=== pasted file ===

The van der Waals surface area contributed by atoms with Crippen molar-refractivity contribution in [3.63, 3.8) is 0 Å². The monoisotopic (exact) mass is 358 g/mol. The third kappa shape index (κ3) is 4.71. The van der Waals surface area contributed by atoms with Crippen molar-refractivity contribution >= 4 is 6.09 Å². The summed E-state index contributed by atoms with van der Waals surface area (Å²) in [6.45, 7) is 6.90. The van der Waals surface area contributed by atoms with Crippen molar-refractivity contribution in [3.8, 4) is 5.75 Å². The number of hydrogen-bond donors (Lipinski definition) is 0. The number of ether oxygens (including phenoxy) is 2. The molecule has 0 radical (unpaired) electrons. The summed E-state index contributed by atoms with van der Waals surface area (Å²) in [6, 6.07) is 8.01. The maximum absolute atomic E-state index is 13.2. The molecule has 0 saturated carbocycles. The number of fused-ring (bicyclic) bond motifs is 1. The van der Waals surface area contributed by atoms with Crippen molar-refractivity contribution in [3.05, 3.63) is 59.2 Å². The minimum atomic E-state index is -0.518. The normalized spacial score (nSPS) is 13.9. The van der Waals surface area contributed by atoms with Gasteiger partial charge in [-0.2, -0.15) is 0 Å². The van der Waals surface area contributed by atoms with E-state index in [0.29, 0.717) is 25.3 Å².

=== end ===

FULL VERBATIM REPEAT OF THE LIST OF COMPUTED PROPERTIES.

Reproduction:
The van der Waals surface area contributed by atoms with Crippen molar-refractivity contribution in [3.63, 3.8) is 0 Å². The monoisotopic (exact) mass is 358 g/mol. The third kappa shape index (κ3) is 4.71. The van der Waals surface area contributed by atoms with Crippen molar-refractivity contribution >= 4 is 6.09 Å². The summed E-state index contributed by atoms with van der Waals surface area (Å²) in [6.45, 7) is 6.90. The van der Waals surface area contributed by atoms with Crippen molar-refractivity contribution in [3.8, 4) is 5.75 Å². The number of hydrogen-bond donors (Lipinski definition) is 0. The number of ether oxygens (including phenoxy) is 2. The molecule has 0 radical (unpaired) electrons. The summed E-state index contributed by atoms with van der Waals surface area (Å²) in [6, 6.07) is 8.01. The maximum absolute atomic E-state index is 13.2. The molecule has 0 saturated carbocycles. The number of fused-ring (bicyclic) bond motifs is 1. The van der Waals surface area contributed by atoms with Crippen molar-refractivity contribution in [3.05, 3.63) is 59.2 Å². The minimum atomic E-state index is -0.518. The normalized spacial score (nSPS) is 13.9. The van der Waals surface area contributed by atoms with Gasteiger partial charge in [-0.2, -0.15) is 0 Å². The van der Waals surface area contributed by atoms with E-state index in [0.29, 0.717) is 25.3 Å².